From 1940 Rolls-Royce participated in the development of the jet engine and built for itself, and retains, a pre-eminent position in aircraft engine development and manufacture for use in defence and civil aircraft.

In the late 1960s Rolls-Royce Limited became hopelessly crippled by its mismanagement of development of its advanced RB211 jet engine and the consequent cost over-runs. In 1971 their financial collapse was dealt with by sale, at a price which took some years to negotiate, of the entire business to a new government-owned company, Rolls-Royce (1971) Limited. Insolvent Rolls-Royce Limited was liquidated.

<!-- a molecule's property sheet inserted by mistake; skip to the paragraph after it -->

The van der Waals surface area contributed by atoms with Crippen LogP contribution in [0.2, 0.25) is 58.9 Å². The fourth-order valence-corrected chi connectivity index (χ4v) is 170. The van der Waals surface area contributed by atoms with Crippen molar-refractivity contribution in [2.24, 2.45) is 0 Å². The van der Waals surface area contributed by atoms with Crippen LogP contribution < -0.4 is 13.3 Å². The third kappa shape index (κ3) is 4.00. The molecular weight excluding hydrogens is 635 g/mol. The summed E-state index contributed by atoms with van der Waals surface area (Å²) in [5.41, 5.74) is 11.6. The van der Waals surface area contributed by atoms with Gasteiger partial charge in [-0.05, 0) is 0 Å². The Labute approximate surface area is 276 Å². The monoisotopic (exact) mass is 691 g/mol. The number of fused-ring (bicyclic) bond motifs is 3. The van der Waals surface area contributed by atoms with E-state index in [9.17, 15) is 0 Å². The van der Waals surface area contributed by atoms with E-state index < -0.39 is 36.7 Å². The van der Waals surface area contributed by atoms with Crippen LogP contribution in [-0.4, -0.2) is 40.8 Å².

In 1973 the whole business was divided and ownership of the profitable but now financially insignificant car division passed to a new subsidiary, Rolls-Royce Motors Holdings Limited. In 1980 the British government sold Rolls-Royce Motors to the Vickers group.

Rolls-Royce (1971) Limited continued to expand the aerospace business remaining nationalised until 1987 when the government sold it to a public listed company incorporated for the purpose, Rolls-Royce plc.


The Silver Ghost,[note 1] 40/50 chassis #60551 registration AX-201 Scottish Reliability Trial 22 June 1907
The same car in 2004
40/50 chassis #60551 with semi-Roi des Belges open tourer body by Barker
Silver Ghost open tourer by Hooper 1920
An Eagle VIII WWI era aero-engine

Motor Cars[edit]

In 1884 Henry Royce started an electrical and mechanical business. He made his first car, a two-cylinder Royce 10, in his Manchester factory in 1904, and was introduced to Charles Rolls at the Midland Hotel, Manchester on 4 May of that year. Rolls was proprietor of an early motor car dealership, C.S.Rolls & Co. in Fulham.[2]